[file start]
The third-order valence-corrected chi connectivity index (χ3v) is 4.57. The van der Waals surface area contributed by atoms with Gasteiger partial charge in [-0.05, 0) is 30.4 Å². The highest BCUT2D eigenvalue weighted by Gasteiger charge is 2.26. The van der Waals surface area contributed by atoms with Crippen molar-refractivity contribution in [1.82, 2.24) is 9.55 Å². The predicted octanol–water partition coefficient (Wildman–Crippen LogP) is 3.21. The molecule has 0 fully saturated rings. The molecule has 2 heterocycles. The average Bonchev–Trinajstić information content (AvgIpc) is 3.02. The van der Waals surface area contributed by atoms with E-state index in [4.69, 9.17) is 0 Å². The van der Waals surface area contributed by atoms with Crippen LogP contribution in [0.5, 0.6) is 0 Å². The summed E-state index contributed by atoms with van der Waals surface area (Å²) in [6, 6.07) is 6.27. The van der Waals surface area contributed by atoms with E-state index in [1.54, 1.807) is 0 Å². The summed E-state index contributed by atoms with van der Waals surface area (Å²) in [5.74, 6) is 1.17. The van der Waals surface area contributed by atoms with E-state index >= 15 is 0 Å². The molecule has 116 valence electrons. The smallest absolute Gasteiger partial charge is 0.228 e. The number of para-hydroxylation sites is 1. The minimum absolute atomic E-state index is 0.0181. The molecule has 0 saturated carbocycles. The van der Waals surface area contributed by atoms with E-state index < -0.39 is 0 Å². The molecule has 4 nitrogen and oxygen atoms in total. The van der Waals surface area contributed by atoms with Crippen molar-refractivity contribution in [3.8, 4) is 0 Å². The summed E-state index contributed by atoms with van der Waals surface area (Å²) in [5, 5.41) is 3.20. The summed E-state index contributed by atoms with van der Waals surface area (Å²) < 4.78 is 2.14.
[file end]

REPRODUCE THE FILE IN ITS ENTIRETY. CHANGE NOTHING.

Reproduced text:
The third-order valence-corrected chi connectivity index (χ3v) is 4.57. The van der Waals surface area contributed by atoms with Gasteiger partial charge in [-0.05, 0) is 30.4 Å². The highest BCUT2D eigenvalue weighted by Gasteiger charge is 2.26. The van der Waals surface area contributed by atoms with Crippen molar-refractivity contribution in [1.82, 2.24) is 9.55 Å². The predicted octanol–water partition coefficient (Wildman–Crippen LogP) is 3.21. The molecule has 0 fully saturated rings. The molecule has 2 heterocycles. The average Bonchev–Trinajstić information content (AvgIpc) is 3.02. The van der Waals surface area contributed by atoms with E-state index in [4.69, 9.17) is 0 Å². The van der Waals surface area contributed by atoms with Crippen LogP contribution in [0.5, 0.6) is 0 Å². The summed E-state index contributed by atoms with van der Waals surface area (Å²) in [6, 6.07) is 6.27. The van der Waals surface area contributed by atoms with E-state index in [1.54, 1.807) is 0 Å². The summed E-state index contributed by atoms with van der Waals surface area (Å²) in [5.74, 6) is 1.17. The van der Waals surface area contributed by atoms with E-state index >= 15 is 0 Å². The molecule has 116 valence electrons. The smallest absolute Gasteiger partial charge is 0.228 e. The number of para-hydroxylation sites is 1. The minimum absolute atomic E-state index is 0.0181. The molecule has 0 saturated carbocycles. The van der Waals surface area contributed by atoms with E-state index < -0.39 is 0 Å². The molecule has 4 nitrogen and oxygen atoms in total. The van der Waals surface area contributed by atoms with Crippen molar-refractivity contribution in [3.8, 4) is 0 Å². The summed E-state index contributed by atoms with van der Waals surface area (Å²) in [5, 5.41) is 3.20. The summed E-state index contributed by atoms with van der Waals surface area (Å²) < 4.78 is 2.14.